QQ17-21 elicit two pages of responses from Which?, prescribing accreditation and regulation, all in addition to the regulation we already have, all of which would cost money (no comment) and all in pursuit of the benefits of midata (no comment).

Which just leaves Q22, in answer to which Which? succinctly restate the risks of midata, which are well known, unlike the benefits, which we still don’t.

Completely up to them, of course, but Which? may care to take the opportunity to revisit their response to the midata consultation.

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David Moss, thanks for this link. Had I missed it earlier? If not, why did Which not draw our attention to it Patrick? It weould have been helpful to the conversation.

I find the responses by Which to the consultation to be ambivalent. On the one hand they seem to support midata, but on they other they continually express grave reservations about security.
I would be quite happy to see companies I deal with provide me with information on my purchasing in a standard format, on which I could base purchasing decisions and that I could use directly rather than filling forms. Which seems in favour of this. I would not be happy though to see my data handed over to a third party (who are these people anyway) to make decisions for me; the concept of automatic switching for example just seems to take away our responsibility for making our own decisions. Some may be quite happy to delegate theirs.

The key seems to be the total lack of confidence in security of data, that Which seems to be very concerned about. And once your data has been given to a third party, it’s done – how can you have confidence it will be used correctly, and totally deleted if you change your mind?
“Majority worried about security of data” (I’m in that majority).
“Reporting data breaches” (it’s too late then).
“Current data protection not fit for purpose”.
“Requires a strong regulator”. (what evidence this is remotely likely – Financial Services Authority, Quality Care Commission, for example – in key areas that affect you directly, and yet have failed badly).

I might be a cynic, but this just doesn’t seem a practical proposal currently.

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Hi all,

Apologies for joining so late to the conversation – I have read everybody’s comments with interest. I was the main contributor to our consultation response, and also sit on the Strategy Board and Interoperability Board – and two work streams – the Data Protection and Enforcement Work Stream and the Onward Release to Third Parties Data Work Stream – at BIS. The Interoperability Board and these two work streams are tasked with finding answers to many of the concerns you have all raised – and as a lawyer who works in digital and data protection I have worked closely with BIS from the beginning to ensure these issues are addressed.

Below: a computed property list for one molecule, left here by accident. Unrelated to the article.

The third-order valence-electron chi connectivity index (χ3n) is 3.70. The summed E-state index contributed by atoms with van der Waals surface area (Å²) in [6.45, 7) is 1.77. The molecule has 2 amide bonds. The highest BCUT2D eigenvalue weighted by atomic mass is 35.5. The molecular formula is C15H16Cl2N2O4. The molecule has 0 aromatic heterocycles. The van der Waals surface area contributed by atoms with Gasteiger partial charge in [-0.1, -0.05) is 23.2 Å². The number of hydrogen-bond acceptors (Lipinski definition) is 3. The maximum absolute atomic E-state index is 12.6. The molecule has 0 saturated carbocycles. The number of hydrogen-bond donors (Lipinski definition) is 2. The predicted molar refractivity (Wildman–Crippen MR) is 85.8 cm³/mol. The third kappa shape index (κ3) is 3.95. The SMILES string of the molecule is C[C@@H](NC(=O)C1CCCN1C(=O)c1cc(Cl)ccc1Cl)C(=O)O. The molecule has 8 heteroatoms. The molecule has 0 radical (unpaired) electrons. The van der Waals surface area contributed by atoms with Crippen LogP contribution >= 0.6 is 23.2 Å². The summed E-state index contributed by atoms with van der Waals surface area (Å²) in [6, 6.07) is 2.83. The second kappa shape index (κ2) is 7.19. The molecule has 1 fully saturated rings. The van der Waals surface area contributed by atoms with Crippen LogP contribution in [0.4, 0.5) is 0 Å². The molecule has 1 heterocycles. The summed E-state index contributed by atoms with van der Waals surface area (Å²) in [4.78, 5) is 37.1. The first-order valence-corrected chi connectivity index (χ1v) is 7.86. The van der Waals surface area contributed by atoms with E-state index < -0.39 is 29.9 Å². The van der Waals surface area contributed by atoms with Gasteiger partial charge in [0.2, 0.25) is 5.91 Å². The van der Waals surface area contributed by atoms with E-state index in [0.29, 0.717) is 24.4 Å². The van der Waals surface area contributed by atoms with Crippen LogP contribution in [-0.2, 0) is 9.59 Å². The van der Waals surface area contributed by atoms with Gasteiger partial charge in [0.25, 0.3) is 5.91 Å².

I think what’s important to bear in mind – and what our consumer research has highlighted to date – is that there is no one consumer view – how people feel about these technologies and attitudes to privacy vary widely. Midata is not compulsory – and some consumers will be early enthusiastic adopters and others may never engage – and that’s the same for many services out there such as loyalty cards or social networking sites which have clear benefits which many enjoy. I do believe that midata will have the potential to provide many consumers with information and intelligence which they either currently don’t have about themselves or they don’t have the time to find it out, and what’s important is that we continue to engage with BIS to ensure the necessary protections are in place.

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Georgina, it’s an interesting response and I think some aspects of midata are, in principle, useful. However you have not addressed the issue of data protection that concerns many of the commentators – current perception is that it is unlikely to be acceptable.

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Simon Deane-Johns says:
13 January 2013

@ Malcolm R Data protection is a very significant focus of the midata programme. Increasing numbers of significant retailers are making transaction data available to customers in machine readable format, though they are still comparatively few in number. So this programme provides an early opportunity for the private sector (including consumer groups and independent) to work with the UK public sector to both support and encourage that trend and help ensure the various operational risks are proportionately addressed. Why don’t you want everyone to work together in this way? Would you prefer the adversarial style of public intervention long after problems arise, as in the banking sector?

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Dear Ms Nelson

Thank you very much for your comment.

The Cabinet Office want all public services to become digital by default. Individuals and companies will need electronic IDs to transact with the government. Currently we use the Government Gateway (http://www.gateway.gov.uk/). In future the idea seems to be that we would use a new “trust framework” in which we are identified by our PDSs. There is nothing optional here. Companies have to submit VAT returns. Millions of individuals have to submit self-assessment tax returns. 21 million Universal Credit claimants will be “nudged” towards registering on-line. There is no comparison with loyalty cards.

BIS are not alone in wishing to “ensure the security issues are addressed” and that “the necessary protections are in place”. The whole world is trying to achieve that on the web, so far without general success (http://dematerialisedid.com/BCSL/Clouds.html). Until security is achieved, it is irresponsible to lure people into danger.